• Gender Pay Gaps – In India, there are considerable gender wage gaps across industries and occupations. Women frequently face discrimination in employment, advancement (glass ceiling and glass clip), and pay compared to their male colleagues. In the World Economic Forum’s Global Gender Gap Index 2023, India ranks 127th out of 146 nations, having reduced 64.3% of the overall gender gap. 
  • Lack of Financial Inclusion – Despite laws giving equal inheritance rights, around 20% of Indian women own land or property. Women’s economic negotiating power and loan access are limited due to a lack of assets. The National Family Health Survey 2019-21 results suggest that males hold more property than women.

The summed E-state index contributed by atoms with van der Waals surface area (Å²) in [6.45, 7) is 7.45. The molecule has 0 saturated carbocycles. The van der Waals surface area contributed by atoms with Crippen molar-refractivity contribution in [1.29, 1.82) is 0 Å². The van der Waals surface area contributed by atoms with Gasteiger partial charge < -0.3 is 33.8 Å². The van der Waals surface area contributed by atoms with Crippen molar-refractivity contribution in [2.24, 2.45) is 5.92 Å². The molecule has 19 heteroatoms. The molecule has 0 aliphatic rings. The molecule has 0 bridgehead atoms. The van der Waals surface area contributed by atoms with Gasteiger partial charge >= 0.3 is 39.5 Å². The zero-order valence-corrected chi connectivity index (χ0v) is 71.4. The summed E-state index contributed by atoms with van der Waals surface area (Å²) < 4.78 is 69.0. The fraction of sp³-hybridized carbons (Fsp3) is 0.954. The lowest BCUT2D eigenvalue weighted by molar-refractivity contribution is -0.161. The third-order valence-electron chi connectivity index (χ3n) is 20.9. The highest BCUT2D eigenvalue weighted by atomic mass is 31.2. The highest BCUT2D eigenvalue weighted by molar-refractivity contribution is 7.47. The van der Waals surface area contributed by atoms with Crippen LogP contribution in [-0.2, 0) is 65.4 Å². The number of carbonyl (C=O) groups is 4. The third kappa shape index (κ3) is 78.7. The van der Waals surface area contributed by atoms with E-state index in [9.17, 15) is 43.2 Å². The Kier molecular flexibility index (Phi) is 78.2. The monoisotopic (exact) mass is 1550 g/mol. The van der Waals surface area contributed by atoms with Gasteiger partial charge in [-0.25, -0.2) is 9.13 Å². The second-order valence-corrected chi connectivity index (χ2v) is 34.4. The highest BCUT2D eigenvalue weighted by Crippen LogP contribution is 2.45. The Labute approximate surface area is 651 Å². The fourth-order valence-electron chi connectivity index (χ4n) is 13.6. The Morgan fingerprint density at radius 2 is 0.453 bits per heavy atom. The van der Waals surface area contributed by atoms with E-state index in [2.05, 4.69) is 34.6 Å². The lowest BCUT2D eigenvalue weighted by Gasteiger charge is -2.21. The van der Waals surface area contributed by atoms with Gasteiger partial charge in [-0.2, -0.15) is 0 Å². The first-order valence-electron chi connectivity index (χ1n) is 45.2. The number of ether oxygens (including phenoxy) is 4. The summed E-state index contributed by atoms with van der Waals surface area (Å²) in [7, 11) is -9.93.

• Exposure to Violence – The high incidence of various types of violence against women, including as domestic abuse and sexual harassment, limits their freedom of movement and capacity to engage securely in economic arenas.

Measures to be adopted to promote Socio-Economic Well-being of Women


  • Increasing Women’s Labour Force Participation – Raising women’s labor force participation (LFP) rate from the current around 25% to 50% could bring India closer to an 8% GDP growth rate. according to World Bank estimates. The government should focus on increasing manufacturing capacity, particularly in labor-intensive industries like readymade clothes, footwear, and light manufacturing, where women make up a major share of the workforce.